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Press Release

Former State Employee And Three Others Indicted For $1 Million COVID-19 Fraud Scheme

For Immediate Release
U.S. Attorney's Office, Western District of Michigan

          GRAND RAPIDS, MICHIGAN — U.S. Attorney Mark Totten announced today that Adelita Castillo Juarez, age 55, of Kent City, Francisca Adelita Juarez, age 35, of Kent City, Evelyn De-Maya Vanderbilt, formerly known as Kwamaine Dejaun Trice, age 32, of Grand Rapids and Inkster, and Mya Michelle Giordano, formerly known as Mark Anthony Hall, age 42, of Norfolk, Virginia, were indicted by a federal grand jury with various crimes related to a fraudulent scheme to obtain state and federal benefits provided in part in connection with the COVID-19 pandemic. The indictment alleges that the co-defendants stole at least $1,053,401.

          “Corruption is a rot we must eliminate,” said U.S. Attorney Mark Totten.  “One of my highest priorities is the investigation and prosecution of criminal conduct by public officials. We will identify and prosecute government employees that steal taxpayer dollars. And pandemic fraud, whether committed by public employees or private citizens, will remain a priority for my office.”

          The 33-count indictment alleges that between May 2020 and January 2022, the four co-defendants conspired to commit wire fraud, and in fact committed wire fraud, by filing fraudulent unemployment claims in Michigan and elsewhere.  The claims involved in the case were allegedly for claimants who were ineligible for benefits, for example because they did not have Michigan income or reside in Michigan.  Adelita Juarez was employed as an Unemployment Insurance Examiner by the State of Michigan during the relevant time period, and allegedly processed the claims to ensure they would be paid, including by clearing fraud notices.  Her daughter, Francisca Juarez, allegedly received kickbacks in connection with the payment of the fraudulent claims.  The remaining co-defendants, Vanderbilt and Giordano, allegedly obtained the personally identifiable information of the claimants, aided in the submission of the claims, and received some or all of the proceeds of the claims.  The proceeds of the scheme were allegedly funded in part by the Pandemic Unemployment Assistance, Pandemic Unemployment Compensation, and Lost Wages Assistance programs.  The indictment alleges that the co-defendants stole at least $1,053,401.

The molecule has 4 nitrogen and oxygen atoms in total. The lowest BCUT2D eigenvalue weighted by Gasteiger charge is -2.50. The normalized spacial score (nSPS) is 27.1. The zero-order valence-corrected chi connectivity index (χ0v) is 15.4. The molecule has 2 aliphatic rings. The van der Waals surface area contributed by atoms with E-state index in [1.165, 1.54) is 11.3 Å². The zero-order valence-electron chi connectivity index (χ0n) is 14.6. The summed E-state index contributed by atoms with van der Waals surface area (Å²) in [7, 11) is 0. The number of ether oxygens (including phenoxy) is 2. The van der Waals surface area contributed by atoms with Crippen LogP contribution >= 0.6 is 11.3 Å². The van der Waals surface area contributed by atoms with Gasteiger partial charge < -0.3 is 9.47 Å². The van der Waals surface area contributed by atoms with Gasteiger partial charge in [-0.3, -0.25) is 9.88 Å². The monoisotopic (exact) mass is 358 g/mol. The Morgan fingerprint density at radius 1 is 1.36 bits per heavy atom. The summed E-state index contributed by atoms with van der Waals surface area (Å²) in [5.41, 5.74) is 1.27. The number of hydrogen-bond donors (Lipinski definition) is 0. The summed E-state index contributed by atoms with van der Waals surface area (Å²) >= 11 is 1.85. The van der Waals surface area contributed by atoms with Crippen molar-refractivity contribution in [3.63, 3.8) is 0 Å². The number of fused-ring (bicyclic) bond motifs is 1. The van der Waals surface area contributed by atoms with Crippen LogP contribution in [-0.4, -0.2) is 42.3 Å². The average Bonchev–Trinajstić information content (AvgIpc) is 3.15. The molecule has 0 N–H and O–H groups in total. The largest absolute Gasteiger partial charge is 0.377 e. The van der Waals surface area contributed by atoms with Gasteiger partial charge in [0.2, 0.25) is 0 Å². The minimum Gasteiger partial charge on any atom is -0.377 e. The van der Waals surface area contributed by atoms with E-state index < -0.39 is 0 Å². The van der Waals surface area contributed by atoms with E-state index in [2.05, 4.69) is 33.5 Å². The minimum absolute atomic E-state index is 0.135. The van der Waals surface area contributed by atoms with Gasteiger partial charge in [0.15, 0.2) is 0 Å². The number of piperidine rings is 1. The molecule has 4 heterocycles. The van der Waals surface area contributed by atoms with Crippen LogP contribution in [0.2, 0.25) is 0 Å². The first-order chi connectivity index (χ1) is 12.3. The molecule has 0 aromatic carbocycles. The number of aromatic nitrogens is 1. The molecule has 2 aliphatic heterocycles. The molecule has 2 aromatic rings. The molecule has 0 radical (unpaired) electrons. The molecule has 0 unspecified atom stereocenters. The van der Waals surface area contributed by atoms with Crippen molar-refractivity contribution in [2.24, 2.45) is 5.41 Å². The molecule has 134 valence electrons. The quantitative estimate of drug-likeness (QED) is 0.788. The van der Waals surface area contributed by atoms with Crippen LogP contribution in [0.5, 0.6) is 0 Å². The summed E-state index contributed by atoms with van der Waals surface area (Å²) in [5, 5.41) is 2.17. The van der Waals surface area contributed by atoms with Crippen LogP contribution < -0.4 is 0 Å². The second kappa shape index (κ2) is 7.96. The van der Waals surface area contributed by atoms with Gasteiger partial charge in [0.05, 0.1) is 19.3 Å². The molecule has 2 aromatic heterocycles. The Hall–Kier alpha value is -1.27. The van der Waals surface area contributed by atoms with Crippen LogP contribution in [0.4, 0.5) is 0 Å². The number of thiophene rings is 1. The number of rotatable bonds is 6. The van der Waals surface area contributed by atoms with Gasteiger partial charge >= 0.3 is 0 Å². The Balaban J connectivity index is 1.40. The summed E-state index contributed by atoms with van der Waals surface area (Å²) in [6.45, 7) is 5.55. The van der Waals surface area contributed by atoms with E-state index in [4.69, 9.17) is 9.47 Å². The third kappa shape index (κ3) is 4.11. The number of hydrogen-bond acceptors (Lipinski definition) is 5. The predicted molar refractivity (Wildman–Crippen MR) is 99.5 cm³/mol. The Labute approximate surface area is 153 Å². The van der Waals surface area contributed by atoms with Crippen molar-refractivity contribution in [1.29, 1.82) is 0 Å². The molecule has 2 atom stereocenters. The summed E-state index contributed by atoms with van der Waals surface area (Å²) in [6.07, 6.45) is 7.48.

“An important mission of the Office of Inspector General is to investigate allegations involving unemployment insurance fraud.  We will continue to work with our law enforcement partners to investigate these types of allegations,” stated Irene Lindow, Special Agent-in-Charge, Chicago Region, U.S. Department of Labor, Office of Inspector General (“DOL-OIG”). 

          “I’m proud of the continued success our Agency’s investigators have demonstrated in protecting the integrity of Michigan’s unemployment benefits system,” said Michigan Unemployment Insurance Agency (“UIA”) Director Julia Dale.  “We have zero tolerance for anyone within our Agency or any outside bad actors who try to scam the system designed to help workers who have lost their jobs.  Our team won’t rest until those who steal from taxpayers are brought to justice.”

          In addition to conspiracy and wire fraud, the defendants are charged with theft of public money.  Adelita and Francisca Juarez, and Vanderbilt, are charged with disaster fraud.  Adelita Juarez is charged with federal program theft.  Vanderbilt and Giordano are charged with several counts of aggravated identity theft each.  Finally, Vanderbilt is separately charged with wire fraud for allegedly defrauding the Paycheck Protection Program and a lender of $41,666.

          The charges in an indictment are merely accusations and are not evidence of guilt.  The defendants are presumed innocent unless and until proven guilty in a court of law.  The government has the burden of proving guilt beyond a reasonable doubt.  A conviction for conspiracy to commit wire fraud, or wire fraud, in connection with a declared major disaster or national emergency is subject to a prison term of up to 30 years and a fine of up to $1,000,000, among other penalties.  A conviction for aggravated identity theft carries a mandatory prison term of two years, to be served consecutively to any other sentence imposed.

          DOL-OIG, the UIA-Fraud Investigations Unit, the Treasury Inspector General for Tax Administration, and the Department of Homeland Security, Office of Inspector General, are investigating the case.  Other law enforcement agencies that have provided assistance include the Michigan State Police, Homeland Security Investigations, the U.S. Secret Service, the Kent County Sheriff’s Department, the Walker Police Department, and the Norfolk Police Department.  Assistant U.S. Attorney Justin M. Presant is prosecuting the matter.  The case was assigned to the Honorable Paul L. Maloney, United States District Judge.


Updated November 18, 2022

Public Corruption
Financial Fraud